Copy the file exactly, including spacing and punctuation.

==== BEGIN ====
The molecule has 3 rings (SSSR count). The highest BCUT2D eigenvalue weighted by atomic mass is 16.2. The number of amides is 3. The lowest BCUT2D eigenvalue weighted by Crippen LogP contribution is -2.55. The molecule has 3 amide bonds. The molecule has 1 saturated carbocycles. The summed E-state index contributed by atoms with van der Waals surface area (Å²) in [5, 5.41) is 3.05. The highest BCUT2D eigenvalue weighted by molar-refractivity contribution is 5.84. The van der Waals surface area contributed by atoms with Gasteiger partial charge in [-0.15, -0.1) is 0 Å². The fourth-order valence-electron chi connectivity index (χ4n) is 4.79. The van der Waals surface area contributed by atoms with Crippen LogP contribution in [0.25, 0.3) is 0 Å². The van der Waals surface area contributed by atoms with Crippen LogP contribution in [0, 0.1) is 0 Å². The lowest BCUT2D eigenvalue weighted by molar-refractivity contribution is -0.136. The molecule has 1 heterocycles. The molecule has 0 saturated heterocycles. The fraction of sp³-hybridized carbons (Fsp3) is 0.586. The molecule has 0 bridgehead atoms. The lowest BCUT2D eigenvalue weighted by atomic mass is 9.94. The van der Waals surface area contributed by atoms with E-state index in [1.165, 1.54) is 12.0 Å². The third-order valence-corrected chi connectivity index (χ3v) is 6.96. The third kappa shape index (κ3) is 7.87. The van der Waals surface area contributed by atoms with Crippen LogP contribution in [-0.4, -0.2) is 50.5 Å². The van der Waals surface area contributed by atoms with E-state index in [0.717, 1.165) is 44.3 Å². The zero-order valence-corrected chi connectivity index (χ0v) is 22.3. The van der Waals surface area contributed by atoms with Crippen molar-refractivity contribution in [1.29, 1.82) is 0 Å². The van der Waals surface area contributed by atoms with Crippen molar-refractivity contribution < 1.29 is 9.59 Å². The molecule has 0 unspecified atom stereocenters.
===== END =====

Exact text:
The molecule has 3 rings (SSSR count). The highest BCUT2D eigenvalue weighted by atomic mass is 16.2. The number of amides is 3. The lowest BCUT2D eigenvalue weighted by Crippen LogP contribution is -2.55. The molecule has 3 amide bonds. The molecule has 1 saturated carbocycles. The summed E-state index contributed by atoms with van der Waals surface area (Å²) in [5, 5.41) is 3.05. The highest BCUT2D eigenvalue weighted by molar-refractivity contribution is 5.84. The van der Waals surface area contributed by atoms with Gasteiger partial charge in [-0.15, -0.1) is 0 Å². The fourth-order valence-electron chi connectivity index (χ4n) is 4.79. The van der Waals surface area contributed by atoms with Crippen LogP contribution in [0.25, 0.3) is 0 Å². The van der Waals surface area contributed by atoms with Crippen LogP contribution in [0, 0.1) is 0 Å². The lowest BCUT2D eigenvalue weighted by molar-refractivity contribution is -0.136. The molecule has 1 heterocycles. The molecule has 0 saturated heterocycles. The fraction of sp³-hybridized carbons (Fsp3) is 0.586. The molecule has 0 bridgehead atoms. The lowest BCUT2D eigenvalue weighted by atomic mass is 9.94. The van der Waals surface area contributed by atoms with E-state index in [1.165, 1.54) is 12.0 Å². The third-order valence-corrected chi connectivity index (χ3v) is 6.96. The third kappa shape index (κ3) is 7.87. The van der Waals surface area contributed by atoms with Crippen LogP contribution in [-0.4, -0.2) is 50.5 Å². The van der Waals surface area contributed by atoms with E-state index in [0.717, 1.165) is 44.3 Å². The zero-order valence-corrected chi connectivity index (χ0v) is 22.3. The van der Waals surface area contributed by atoms with Crippen molar-refractivity contribution in [1.29, 1.82) is 0 Å². The van der Waals surface area contributed by atoms with Crippen molar-refractivity contribution < 1.29 is 9.59 Å². The molecule has 0 unspecified atom stereocenters.